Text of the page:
Open enrollment for benefits starts next week at Intel, and I plan on switching from my Cigna Open Access Copayment Plan to a Health Savings Account (HSA) at that time. I figure some of my friends might be in the same boat, so I thought I would share some of my research on the HSA/HDHP and my thought process for choosing the plan that I chose. HSAs are probably one of the least known health accounts out there, which is a shame, since they can be an extremely powerful tax-advantaged investment account. Hopefully this post will shed a little light on HSAs. Let me know if you have anything to add!
To participate in a Health Savings Account (HSA), you must be enrolled in a qualified High Deductible Health Plan (HDHP). Currently, there are two different HDHPs available to Intel employees: the Cigna High Deductible Health Plan and the Anthem High Deductible Health Plan. I’ve outlined the 2010 IRS limits on HSA-compatible HDHPs below, along with the featuresof the HDHPs at Intel.
IRS limits for HSA-compatible HDHPs for 2010:
- The minimum deductible is $1,200 for single coverage and $2,400 for family coverage.
- The maximum contribution that can be made to an HSA for employees will be $3,050 for single coverage and $6,150 for family coverage.
- The maximum out-of-pocket expense, including deductibles, that employees will be required to pay next year will be $5,950 for single coverage and $11,900 for family coverage.
Intel HDHP features for 2010:
- $0 Annual Fee
- $1200 deductible for single coverage, $2400 for family coverage
- 10% coinsurance after deductible is met
- $2100 out of pocket maximum for single coverage, $4200 for family coverage
- $3050 max annual contribution to HSA for single coverage, $6150 for family coverage
- No limit on rollover amounts
- 100% preventative care coverage
Note that the maximum out-of-pocket is $2100 for Intel employees with individual coverage and $4200 for those with family coverage in 2010. For me, this means I can contribute $950 more than my out of pocket maximum in my HSA next year, either to be rolled over for future medical expenses or invested in an HSA investment account.
Premiums for an HSA plan are normally lower than other traditional plans. Intel employees enrolled in HDHPs pay $0 in premiums for both single and family coverage (meaning Intel does not take anything out of your paycheck). Based on the annual paycheck deductions from the Cigna Copayment plan, enrolling in an HDHP will save me $924 in premiums in 2010.
Contributions to an HSA can be made pre-tax, if your employer has the option available, or post-tax and then deducted from your tax return. In general, you are responsible for all out-of-pocket expenses until you meet the deductible, and then there usually is a co-insurance portion. For me, the first $1200 in medical expenses will come straight out of my pocket (i.e no co-pays, I pay the entire bill). Between $1200 and $2100 out of pocket, I pay 10% and the plan pays 90%. So for me to reach the out of pocket maximum, my total medical expenses would have to exceed $1200 + $9000 = $10200. After I hit $2100 out of pocket, the plan pays 100%.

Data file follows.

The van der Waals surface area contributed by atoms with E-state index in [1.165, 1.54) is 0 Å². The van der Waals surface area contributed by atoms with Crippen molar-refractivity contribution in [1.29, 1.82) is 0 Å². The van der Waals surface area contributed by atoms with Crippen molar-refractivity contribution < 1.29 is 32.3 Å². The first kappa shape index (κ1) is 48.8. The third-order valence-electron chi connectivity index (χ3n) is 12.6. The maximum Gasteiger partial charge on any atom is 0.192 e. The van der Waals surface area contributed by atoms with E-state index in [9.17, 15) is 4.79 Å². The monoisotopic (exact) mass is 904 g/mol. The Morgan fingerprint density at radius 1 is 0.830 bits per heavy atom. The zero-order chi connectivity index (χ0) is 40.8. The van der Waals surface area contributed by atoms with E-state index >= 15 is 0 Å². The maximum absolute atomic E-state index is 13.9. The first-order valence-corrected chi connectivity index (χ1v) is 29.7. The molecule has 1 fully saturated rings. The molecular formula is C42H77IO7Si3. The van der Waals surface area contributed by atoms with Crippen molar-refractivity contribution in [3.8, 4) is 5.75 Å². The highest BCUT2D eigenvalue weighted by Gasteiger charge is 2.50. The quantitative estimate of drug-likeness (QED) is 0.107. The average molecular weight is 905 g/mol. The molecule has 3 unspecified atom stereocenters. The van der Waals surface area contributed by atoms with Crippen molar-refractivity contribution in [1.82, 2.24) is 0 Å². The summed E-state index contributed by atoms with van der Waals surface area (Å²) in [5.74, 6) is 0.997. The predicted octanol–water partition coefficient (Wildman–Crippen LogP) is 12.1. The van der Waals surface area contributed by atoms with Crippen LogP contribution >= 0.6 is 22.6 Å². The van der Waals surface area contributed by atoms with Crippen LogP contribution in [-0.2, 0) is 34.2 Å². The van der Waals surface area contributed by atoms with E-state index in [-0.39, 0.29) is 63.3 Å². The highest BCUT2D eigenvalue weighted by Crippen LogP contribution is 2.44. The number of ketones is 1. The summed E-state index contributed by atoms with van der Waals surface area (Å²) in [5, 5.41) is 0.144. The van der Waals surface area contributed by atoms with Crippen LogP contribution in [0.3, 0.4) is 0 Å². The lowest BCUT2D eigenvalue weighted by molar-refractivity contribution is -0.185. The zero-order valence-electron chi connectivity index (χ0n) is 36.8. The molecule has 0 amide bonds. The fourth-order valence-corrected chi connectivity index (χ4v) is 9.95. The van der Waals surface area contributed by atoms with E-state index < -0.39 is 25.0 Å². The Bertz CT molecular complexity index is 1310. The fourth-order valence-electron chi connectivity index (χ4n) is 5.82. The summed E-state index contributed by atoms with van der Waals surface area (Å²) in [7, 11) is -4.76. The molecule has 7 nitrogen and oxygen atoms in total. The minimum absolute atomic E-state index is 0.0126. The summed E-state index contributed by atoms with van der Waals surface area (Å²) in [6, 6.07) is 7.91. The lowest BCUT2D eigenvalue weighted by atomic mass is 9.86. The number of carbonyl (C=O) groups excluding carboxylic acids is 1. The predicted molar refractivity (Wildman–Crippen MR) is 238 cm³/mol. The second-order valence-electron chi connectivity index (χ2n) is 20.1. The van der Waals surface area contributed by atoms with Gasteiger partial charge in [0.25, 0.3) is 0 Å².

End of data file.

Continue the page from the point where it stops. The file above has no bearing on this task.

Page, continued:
Benefits of an HSA Plan:
- Tax savings: You can contribute to the HSA through pre-tax payroll deductions, or contribute on your own for an “above-the-line” tax deduction on your income tax return. Your pre-tax contributions are not subject to federal income tax, FICA (Social Security and Medicare) tax and for most states, state income tax. For me, if I contribute the maximum amount of $3050 to my HSA, I can save $995.83 in federal and Fica taxes.
- FICA (Social Security and Medicare) tax savings: It seems to be a lesser known fact, but “frontloading” your HSA with post-tax money at the beginning of the year costs you the FICA taxes on that money, even though you can get the above-the-line deduction on your tax return. Say someone with family coverage contributed the full $6150 to their HSA on January 1, 2009. Had they waited to contribute over the year pre-tax, that’s $470.48 (7.65%) of FICA taxes they could have saved from payroll deductions. You don’t even get this FICA tax break when contributing to your 401k with pre-tax dollars. Thus pre-tax payroll deductions are better for most people. If you are over the social security AGI cap (currently $106,800), then you only save on medicare taxes (1.45%) by contributing pre-tax versus post-tax.